Scarola e Fagioli (Escarole & Beans)
A classic Tuscan cucina povera (aka broke eats) dish. This hearty, energizing, and healthy dish is one of my winter go-tos when there isn't much in the way of fresh produce. I take a few liberties like using chicken stock and Spanish Judion beans to make it more of a meal, check the variations for a more traditional version as well.
Scarola e Fagioli (Escarole & Beans)
A classic Tuscan cucina povera (aka broke eats) dish. This hearty, energizing, and healthy dish is one of my winter go-tos when there isn't much in the way of fresh produce. I take a few liberties like using chicken stock and Spanish beans to make it more of a meal, check the variations for a more traditional version as well.
1 head of escarole, about 1 1/2 pounds*
1/3 cup olive oil
1 small onion, peeled and thinly sliced
1-2 cloves of garlic, peeled and thinly sliced°
1/2 tsp peperoncini
1 cup of cooked Judión beans, with their cooking liquid, or cannellini (see instructions in the notes)†
Low-sodium chicken stock‡
Salt, as needed
Prepare a large pot of boiling salted water. Alternative directions are below in the notes if you prefer not to blanch.*
In a small pot, add the olive oil and onions and cook on low heat, stirring occasionally, until translucent and softened (about 6-8 minutes).
Meanwhile blanch the escarole. Holding the bundle with one hand, slice off the bottom root-end with a sharp knife and discard, then slice off about 2 inches of the thickest portion of the leaves and add to the pot, stir and wait 30 seconds, then add the next two inches, and so on. Once the last addition has cooked remove all the leaves with a strainer, rinse briefly to cool, and squeeze them by hand to remove some of the water.
Add the garlic, escarole, and peperoncini to the pot and cook for another 2-3 minutes, until everything is well coated.
Add the beans, then add chicken stock until everything is submerged. Heat through until the beans are warm, taste and adjust seasoning with salt, and serve.
* Escarole will often be by the lettuces, and looks suspiciously like romaine. If you can not find it you can substitute friseé, or spinach, or arugula (just not the young and tender versions which are more suited for salad).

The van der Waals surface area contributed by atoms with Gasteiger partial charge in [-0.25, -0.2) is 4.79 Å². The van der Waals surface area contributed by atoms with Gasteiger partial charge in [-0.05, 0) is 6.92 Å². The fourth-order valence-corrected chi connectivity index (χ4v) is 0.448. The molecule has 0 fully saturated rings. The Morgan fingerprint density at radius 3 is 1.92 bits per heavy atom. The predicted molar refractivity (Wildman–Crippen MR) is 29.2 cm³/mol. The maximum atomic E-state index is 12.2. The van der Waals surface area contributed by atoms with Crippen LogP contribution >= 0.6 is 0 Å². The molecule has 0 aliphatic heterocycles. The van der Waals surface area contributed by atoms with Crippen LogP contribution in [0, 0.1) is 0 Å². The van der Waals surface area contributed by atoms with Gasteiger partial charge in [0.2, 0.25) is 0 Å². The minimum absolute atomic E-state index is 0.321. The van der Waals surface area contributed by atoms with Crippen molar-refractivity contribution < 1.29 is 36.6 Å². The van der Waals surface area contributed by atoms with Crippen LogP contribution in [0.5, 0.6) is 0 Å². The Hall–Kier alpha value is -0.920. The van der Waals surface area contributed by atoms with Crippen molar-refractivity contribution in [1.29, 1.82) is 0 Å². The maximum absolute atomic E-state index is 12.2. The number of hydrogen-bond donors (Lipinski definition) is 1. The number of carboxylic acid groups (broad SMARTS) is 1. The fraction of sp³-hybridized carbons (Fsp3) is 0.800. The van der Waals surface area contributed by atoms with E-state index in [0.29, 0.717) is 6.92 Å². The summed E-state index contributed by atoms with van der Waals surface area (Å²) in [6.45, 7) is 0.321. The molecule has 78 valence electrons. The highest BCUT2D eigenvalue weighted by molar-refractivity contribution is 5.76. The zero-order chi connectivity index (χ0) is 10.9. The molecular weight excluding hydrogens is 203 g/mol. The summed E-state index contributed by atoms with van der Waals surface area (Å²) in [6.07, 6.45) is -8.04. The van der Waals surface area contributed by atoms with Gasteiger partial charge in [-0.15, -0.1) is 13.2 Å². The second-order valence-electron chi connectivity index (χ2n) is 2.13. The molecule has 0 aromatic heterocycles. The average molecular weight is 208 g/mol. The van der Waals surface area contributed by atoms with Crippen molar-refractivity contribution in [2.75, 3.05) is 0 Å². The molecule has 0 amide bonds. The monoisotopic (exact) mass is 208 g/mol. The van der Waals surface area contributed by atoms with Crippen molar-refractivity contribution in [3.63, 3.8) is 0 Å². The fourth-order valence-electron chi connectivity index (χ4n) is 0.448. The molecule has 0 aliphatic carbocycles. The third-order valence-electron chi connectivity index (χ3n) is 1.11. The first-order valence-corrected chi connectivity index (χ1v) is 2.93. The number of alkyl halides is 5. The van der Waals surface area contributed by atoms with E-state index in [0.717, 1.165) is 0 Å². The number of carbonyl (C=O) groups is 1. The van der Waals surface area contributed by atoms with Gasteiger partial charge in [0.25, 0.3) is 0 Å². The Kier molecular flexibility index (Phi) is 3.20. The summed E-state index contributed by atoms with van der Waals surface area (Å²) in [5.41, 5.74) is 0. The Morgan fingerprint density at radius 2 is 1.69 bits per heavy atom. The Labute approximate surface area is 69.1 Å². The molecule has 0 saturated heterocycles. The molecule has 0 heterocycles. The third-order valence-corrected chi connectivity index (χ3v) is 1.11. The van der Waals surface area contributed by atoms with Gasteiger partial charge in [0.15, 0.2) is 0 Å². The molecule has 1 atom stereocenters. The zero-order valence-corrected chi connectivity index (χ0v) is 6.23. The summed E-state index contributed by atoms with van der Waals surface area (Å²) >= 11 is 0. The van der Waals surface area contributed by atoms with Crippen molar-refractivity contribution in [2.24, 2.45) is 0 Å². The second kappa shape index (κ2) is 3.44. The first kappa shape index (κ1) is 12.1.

If you'd prefer not to blanch, you can cook the leaves in a covered skillet with minimal water, just make sure to take the leaves off the core first and thoroughly wash them to remove any dirt. Then squeeze and chop them roughly. Blanching has the advantage of having any dirt settle to the bottom of the pot which is why I do it that way.
° This time of year a fair bit of garlic tends to be on the older side (it's a summer vegetable). I remove any green shoots if I find them as they are bitter and unbalanced in flavor.
† Judión beans are grown in Spain and have incredible flavor and a delicate creamy texture. They are my favorite bean to use in almost any dish that calls for white beans, and easily turn something simple into much more of a meal. If you have a Spanish market near you they should stock them also.
‡ I often just thin chicken stock with water and add a couple teaspoons of gelatin for body, it's an easy hack that I've been doing for many years. Just don't waste money on those little packets and get a big bag instead if you do this often.
Variations & Ideas
- A bit of miso or taberu rayu is always great. I like adding a bit of fresh lemon as well in this case for balance.
• This dish is traditionally done with water (chicken is expensive), and cannellini beans. If you want to try this version (which is vegan), rinse the beans before adding them (I've yet to find inexpensive canned cannellini beans with a great tasting liquid), and add a small handful of minced oil-cured black olives for salt and body.
• For a veggie dinner if I don't feel like having bread, I like serving this with my Winter Bean Salad, plus a couple of steamed artichokes (which you can surprisingly find this time of year now that there is production in Mexico).
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